Fort Nelson Camping near Prophet River 98km

Prophet River to Sikanni Chief Campsite 100km

Sikanni Chief Campsite to Inga Lake 116km

Inga Lake to Fort St. John 73km

Fort St. John to Dawson Creek 75km

Alcan Hwy to Fort Nelson, BC

The ride out of Yukon into British Colombia puts me onto the Alcan Highway, a significant upgrade from the logging roads that I’ve been on recently. The road south now cuts across the north-eastern part of British Colombia towards Alberta. This road opened up the way from the lower 48 to Alaska in 1942 and is now a modern road along which at this time of year armies of RAM1500 utes and massive camper vans now plough. The ride to Fort Nelson is punctuated by sightings of the odd bison or bear and unfortunately not insignificant amounts of rain.

Running the gauntlet of a wild and dangerous bison near the Liard Hot Springs.

Eagle Plains to the End of Dempster Hwy

The ride through the lower half of the highway was very pretty if a little more trafficked than the rest of the ride as the river ferry started operating and some of the spring camper and truck traffic started making its way up the highway. From Eagle Plains there were five days of riding through the mountains and the biking-legs kicked in a tad and I rediscovered just a little bit of the long-lost touring stamina.

63km: From Eagle Plains along the top of the range.

73km: Roller-coaster over the Ogilvie Range.

85km: Gradual up long-side the Peel River then up a pass.

77km: Up the long final pass all day.

112km: Down the last 72km of the Dempster Hwy then along the North Klondike Hwy to Dawson City.

Found this photo on the wall of the Eagle Plains restaurant. This is how they used to bike the Dempster. Truly hardcore! That tent would be 10kg.

The beautiful road through the shallow valley on the way up to the final pass of the Dempster.

The lovely Co-Motion near the Tombstone Mountain campsite about one day’s ride (75km) from the bottom of the highway.

Featuring the marvelous Latin rhythms of Joe Arroyo’s ‘El Caminante

Sometimes you just get really really lucky with a hotel (as I did at he lovely Downtown Hotel in Dawson City). Leg Heaven feels a little bit like this.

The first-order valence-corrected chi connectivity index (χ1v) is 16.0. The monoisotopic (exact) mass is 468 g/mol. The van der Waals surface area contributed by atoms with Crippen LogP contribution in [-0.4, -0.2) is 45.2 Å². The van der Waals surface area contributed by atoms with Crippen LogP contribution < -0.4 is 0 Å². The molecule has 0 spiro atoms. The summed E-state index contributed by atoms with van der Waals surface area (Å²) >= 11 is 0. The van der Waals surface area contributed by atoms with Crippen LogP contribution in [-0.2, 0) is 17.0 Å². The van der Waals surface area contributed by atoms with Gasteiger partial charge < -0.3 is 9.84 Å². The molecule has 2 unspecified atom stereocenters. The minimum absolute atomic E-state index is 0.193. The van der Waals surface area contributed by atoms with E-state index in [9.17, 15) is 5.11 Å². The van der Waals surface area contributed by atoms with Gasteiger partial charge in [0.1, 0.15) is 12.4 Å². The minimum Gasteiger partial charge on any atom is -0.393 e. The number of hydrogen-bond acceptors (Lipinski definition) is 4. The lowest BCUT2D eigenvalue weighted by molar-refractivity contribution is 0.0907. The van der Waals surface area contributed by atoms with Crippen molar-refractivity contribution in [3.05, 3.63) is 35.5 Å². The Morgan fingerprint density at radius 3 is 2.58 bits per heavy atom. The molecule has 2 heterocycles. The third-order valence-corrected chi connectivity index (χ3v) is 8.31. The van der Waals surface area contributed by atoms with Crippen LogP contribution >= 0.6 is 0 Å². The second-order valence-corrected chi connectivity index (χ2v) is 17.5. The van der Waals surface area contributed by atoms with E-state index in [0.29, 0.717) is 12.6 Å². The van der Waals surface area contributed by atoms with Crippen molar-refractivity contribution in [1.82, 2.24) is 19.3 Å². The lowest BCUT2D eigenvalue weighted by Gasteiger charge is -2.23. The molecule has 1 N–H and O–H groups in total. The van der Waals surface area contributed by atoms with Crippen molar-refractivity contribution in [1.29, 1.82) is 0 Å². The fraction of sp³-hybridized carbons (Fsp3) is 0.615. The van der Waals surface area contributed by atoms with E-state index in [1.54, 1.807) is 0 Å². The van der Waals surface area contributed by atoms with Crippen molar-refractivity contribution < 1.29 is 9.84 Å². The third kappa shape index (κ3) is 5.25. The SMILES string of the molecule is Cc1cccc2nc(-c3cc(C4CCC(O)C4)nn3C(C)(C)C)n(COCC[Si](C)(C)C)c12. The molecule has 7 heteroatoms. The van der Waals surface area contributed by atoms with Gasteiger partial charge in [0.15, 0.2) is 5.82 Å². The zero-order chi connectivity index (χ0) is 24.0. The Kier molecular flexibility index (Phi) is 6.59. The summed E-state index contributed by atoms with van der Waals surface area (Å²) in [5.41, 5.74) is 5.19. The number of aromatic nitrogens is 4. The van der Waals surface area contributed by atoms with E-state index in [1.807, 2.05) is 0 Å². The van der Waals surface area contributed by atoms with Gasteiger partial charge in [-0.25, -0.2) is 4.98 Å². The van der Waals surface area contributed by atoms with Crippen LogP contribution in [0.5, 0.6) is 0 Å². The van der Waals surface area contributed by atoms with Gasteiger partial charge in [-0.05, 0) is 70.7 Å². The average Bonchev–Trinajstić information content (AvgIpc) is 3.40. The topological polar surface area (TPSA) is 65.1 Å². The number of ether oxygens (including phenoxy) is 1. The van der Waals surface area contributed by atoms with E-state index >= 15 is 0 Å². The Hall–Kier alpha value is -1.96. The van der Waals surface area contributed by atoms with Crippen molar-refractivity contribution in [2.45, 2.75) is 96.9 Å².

Dawson City is a cute gold-rush nostalgia town in northern Yukon; with great pizza, lashings of beer and a large spa bath.

Inuvik to Eagle Plains

After a little pit-stop in Inuvik am onto the Dempster Highway proper, the northern road to Tuktoyaktuk only having opened as an adjunct to the Dempster in 2018. The first part of the highway south is a flattish undulating forest road down to the two river crossings 61km apart at Mackenzie River and Peel River. It is Spring so the thaw is on and the vehicle transport ferries are not operating due to the ice flowing down into the delta, draining a fifth of Canada the guide tells me.

Peel River Crossing

Having jumped in a little boat with one of the local trappers to cross the Peel River, your correspondent heads up into the mountains. [below is a link to a video from the first part of the highway].

The first of the mountain legs beyond the Peel River crossing. Lovely barren hills of the Richardson Mountain Range. Gradients not pleasant on the legs though. Absolutely no polka-dot jerseys to be seen here. The mountains are hellish for this out-of-condition rider and the gradients are truly debilitating in places. But southwards we forge.

The barren snow strewn Richardson Mountains in Northwest Territories. Vry beautiful but his was an ugly little pass.

Crossing out of The Northwest Territories into Yukon with a stunned selfie.

The road continues to be a joy as the ferries that cross the Mackenzie and Peel rivers have not started operating for the summer season yet due to ‘the thaw’. As a consequence there is no vehicle traffic at all apart from locals and the occasional territorial truck; maybe half a dozen a day. So I pretty well have the road to myself every day! Perfect timing. Above is the (mandatory) photo at the marker for the crossing southwards over the Arctic Circle (‘pink-nosing’ as opposed to the ‘blue-nosing’ of naval parlance I suggest).